ADA lawsuits filed against ridesharing companies Get Me, Fare

ADA lawsuits filed against ridesharing companies Get Me, Fare_351251

AUSTIN (KXAN) — Questions about safety and background checks have dominated the conversation for some time now when it comes to ridesharing in Austin. KXAN has learned it’s another concern all together that prompted two lawsuits against rideshare companies Fare and Get Me, two companies that stepped in when Uber and Lyft left.

“An individual who is blind or visually impaired is a prime customer be able to use ridesharing companies,” Disability Rights attorney Lia Davis said. It’s that customer base she says companies like Get Me and Fare are forgetting.

Steve Elliot is an attorney himself and one of five individuals named in the two lawsuits.

“For me, I’ve had my visual impairment for more than 40 years,” Elliot said. He relies on what’s called text-to-speech software on smart phones, where the phone says aloud what Elliot is typing or selecting on the screen. For rideshare apps, it helps him know he’ll be getting to the right spot.

Fasten is an example of an app that now works for the local blind community after responding to attorneys’ concerns. Where Get Me and Fare fall short, Elliot says, is when it comes to actually requesting a ride. In these apps, the text-to-speech technology isn’t able to finish the process and actually request a ride because of shortcomings in how the apps were designed.

Elliot and Davis explained that Apple and Google do have accessibility guidelines for app developers, to help assure the app’s success among the disabled community.

“Really, when we don’t have transportation infrastructure, we don’t have good public transportation, when we’re not considering people with disabilities, it has a significant impact on our independence,” Elliot said of Austin’s current transportation landscape.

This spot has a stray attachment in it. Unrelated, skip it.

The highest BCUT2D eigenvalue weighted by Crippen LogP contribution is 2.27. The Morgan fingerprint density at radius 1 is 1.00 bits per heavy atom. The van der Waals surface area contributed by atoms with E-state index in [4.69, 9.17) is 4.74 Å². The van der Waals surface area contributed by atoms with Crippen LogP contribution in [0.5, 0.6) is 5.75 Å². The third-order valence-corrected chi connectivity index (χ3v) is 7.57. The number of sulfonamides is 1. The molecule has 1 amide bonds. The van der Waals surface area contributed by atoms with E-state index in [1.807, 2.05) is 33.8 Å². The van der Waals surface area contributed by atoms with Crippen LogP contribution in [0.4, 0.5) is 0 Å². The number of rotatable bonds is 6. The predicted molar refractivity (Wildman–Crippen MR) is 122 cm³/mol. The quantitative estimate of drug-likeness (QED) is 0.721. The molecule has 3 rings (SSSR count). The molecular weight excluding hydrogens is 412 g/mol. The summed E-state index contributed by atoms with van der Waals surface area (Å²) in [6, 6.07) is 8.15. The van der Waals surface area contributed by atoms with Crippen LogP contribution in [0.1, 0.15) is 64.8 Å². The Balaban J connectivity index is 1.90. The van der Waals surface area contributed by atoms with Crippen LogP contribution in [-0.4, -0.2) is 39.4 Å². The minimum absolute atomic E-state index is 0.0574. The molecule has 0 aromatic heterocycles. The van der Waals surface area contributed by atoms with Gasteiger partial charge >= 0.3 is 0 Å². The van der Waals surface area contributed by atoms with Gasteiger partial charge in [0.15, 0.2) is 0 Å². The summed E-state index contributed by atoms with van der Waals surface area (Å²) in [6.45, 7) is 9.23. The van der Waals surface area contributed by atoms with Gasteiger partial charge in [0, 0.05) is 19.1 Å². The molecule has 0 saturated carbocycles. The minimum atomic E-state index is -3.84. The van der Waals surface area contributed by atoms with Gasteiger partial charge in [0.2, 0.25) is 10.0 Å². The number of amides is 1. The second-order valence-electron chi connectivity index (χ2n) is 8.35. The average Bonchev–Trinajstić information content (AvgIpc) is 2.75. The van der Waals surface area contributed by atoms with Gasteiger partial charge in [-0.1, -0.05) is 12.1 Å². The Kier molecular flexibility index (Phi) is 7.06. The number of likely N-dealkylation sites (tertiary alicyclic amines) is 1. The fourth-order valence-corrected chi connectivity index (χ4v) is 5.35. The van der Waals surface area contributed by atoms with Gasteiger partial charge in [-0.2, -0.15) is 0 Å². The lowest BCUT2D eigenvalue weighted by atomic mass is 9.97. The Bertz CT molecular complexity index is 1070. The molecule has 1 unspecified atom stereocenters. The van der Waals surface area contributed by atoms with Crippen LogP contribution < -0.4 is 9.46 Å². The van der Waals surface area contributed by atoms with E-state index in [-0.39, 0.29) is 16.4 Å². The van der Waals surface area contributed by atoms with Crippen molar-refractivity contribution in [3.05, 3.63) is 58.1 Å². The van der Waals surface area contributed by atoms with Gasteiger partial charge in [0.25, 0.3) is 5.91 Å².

In a statement to KXAN, Fare said, “We are aware of the deficiencies our application had in the past. We have been working with a couple of members of the blind community to make sure that our system is easy to use. Our new IOS application released on Sunday, and it addresses most of the issues. Our New Android application will be released in 2 weeks. We always welcome any feedback to help us in shaping our technology to further serve the community.”

Get Me, on the other hand, rejected accusations it’s violating the Americans with Disabilities Act, saying the complaint is not about transportation services, but about the functionality of its app. Still, he company says its committed to adding accessibility features as it develops a new version of its app, which isn’t expected to be released until sometime next year.

Reading through the city’s code, KXAN found ridesharing companies must turn over accessibility plans to Austin’s transportation director within six months of operating. Within three months of operating, an accessible service request indicator must be available on the app, so customers can request a handicap accessible ride. But this only addresses riders who use a support animal or a wheelchair, for example. It does not mention anything about blind customers’ ability to request a ride through apps, something Elliot feels should become part of city council conversations moving forward.

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